Freedom is built on facts
The new technologies that underpinned the rise of merchant capitalism were the ones that stimulated commerce (printing and accountancy), the creation of tradeable wealth (mining, the compass and fast ships) and productivity (mathematics and the scientific method).
Present throughout the whole process was something that looks incidental to the old system – money and credit – but which was actually destined to become the basis of the new system. In feudalism, many laws and customs were actually shaped around ignoring money; credit was, in high feudalism, seen as sinful. So when money and credit burst through the boundaries to create a market system, it felt like a revolution. Then, what gave the new system its energy was the discovery of a virtually unlimited source of free wealth in the Americas.
There is so much wrong here...
1. We have always had tradeable wealth, even on a large scale. It was one of the reasons for the Norman conquest in 1066. This was mostly done via barter.
2. The Normans and their descendants did not create tradeable wealth as a result of the Black Death, they just found innovative ways to develop trade after it upset the social order by freeing people from feudal constraints.
3. We have always had navigation. In fact, our Neolithic ancestors were highly mobile and used boats all the time. Okay, the new freedoms enabled innovation but we've always had boats and trade.
4. Money and credit have always been around, we just called them different things at the time. In an honour/shame culture integrity is highly prized so it's reasonable to assume that the (admittedly fictional) Samaritan knew the innkeeper due to staying there regularly. The point is, I.O.U.s of one kind or another have always existed. Debt certainly has.
5. Credit was never seen as sinful, usury was. The merchant class was reviled mostly for not knowing their place; the possibility that one could work one's way up from being a servant to becoming the master was intolerable to them. The fact that the more successful ones supplanted the nobility in the corridors of power, on occasion, offended the the most and those who did so were often severely punished for their presumption.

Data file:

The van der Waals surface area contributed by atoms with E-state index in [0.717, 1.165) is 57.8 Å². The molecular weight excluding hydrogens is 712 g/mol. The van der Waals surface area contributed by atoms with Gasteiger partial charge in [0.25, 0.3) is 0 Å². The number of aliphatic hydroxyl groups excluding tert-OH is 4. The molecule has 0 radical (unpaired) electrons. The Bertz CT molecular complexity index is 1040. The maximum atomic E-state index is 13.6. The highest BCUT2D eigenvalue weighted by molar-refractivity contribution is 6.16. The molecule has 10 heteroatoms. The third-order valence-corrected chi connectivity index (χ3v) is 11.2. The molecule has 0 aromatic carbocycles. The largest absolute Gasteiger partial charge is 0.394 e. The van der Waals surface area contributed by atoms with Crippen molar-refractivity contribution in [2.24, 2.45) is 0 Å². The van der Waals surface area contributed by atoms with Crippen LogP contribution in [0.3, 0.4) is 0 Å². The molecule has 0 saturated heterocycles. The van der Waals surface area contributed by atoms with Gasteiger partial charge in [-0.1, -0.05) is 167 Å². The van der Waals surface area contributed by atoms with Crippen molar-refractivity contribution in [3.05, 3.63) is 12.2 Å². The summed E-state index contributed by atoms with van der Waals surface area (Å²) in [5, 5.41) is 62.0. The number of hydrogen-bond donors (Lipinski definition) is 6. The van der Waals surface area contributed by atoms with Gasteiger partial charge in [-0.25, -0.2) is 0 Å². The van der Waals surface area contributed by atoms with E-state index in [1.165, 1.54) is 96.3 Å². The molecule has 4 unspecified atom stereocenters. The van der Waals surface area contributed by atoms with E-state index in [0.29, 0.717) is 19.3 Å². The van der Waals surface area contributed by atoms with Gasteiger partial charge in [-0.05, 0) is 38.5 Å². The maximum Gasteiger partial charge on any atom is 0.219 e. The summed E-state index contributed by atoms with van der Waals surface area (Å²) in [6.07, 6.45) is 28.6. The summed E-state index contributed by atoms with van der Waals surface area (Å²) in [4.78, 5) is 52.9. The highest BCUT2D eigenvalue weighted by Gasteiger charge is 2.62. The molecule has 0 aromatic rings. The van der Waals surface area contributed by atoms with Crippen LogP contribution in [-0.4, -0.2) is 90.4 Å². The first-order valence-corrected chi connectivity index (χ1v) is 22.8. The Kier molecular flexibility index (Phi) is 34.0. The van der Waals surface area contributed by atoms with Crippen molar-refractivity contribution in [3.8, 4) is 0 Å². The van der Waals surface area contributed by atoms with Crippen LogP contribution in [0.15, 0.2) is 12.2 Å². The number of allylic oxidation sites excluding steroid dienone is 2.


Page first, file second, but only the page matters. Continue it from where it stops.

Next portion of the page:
6. We've always had a market system, it was just a lot more simple and mostly based on barter.
7. Okay, the wheels have come off. Virtually unlimited free wealth? That's where the American Dream "You didn't work hard enough!" nonsense comes from. The truth is, there's only gold in some of them thar hills and once the land was apportioned the possibilities of gaining wealth from it were restricted by what it could produce. And it cost good money to buy slaves, feed them, clothe them, and control them. There's also the matter of paying for other goods and services required. Nobody has ever been truly self-sufficient: what they couldn't buy or trade for they did without. That's not self-sufficiency.
The feudal class-based system Mr. Mason rails against is being replaced by its neoliberal equivalent in which the usurers and opportunists are held aloft and the inherited nobility and clergy are despised for presumption and not knowing their place while the peasants still get a raw deal. Same dance, different tune. Our freedoms are eroded by rent-seeking and the over-application of property rights but the controls required to bring market forces fully and completely under the control of the state would be as likely to quash innovation as the most superstitious feudal Luddites of the past. Innovation requires personal freedom and the new socialism proposed by Mr. Mason would stifle it.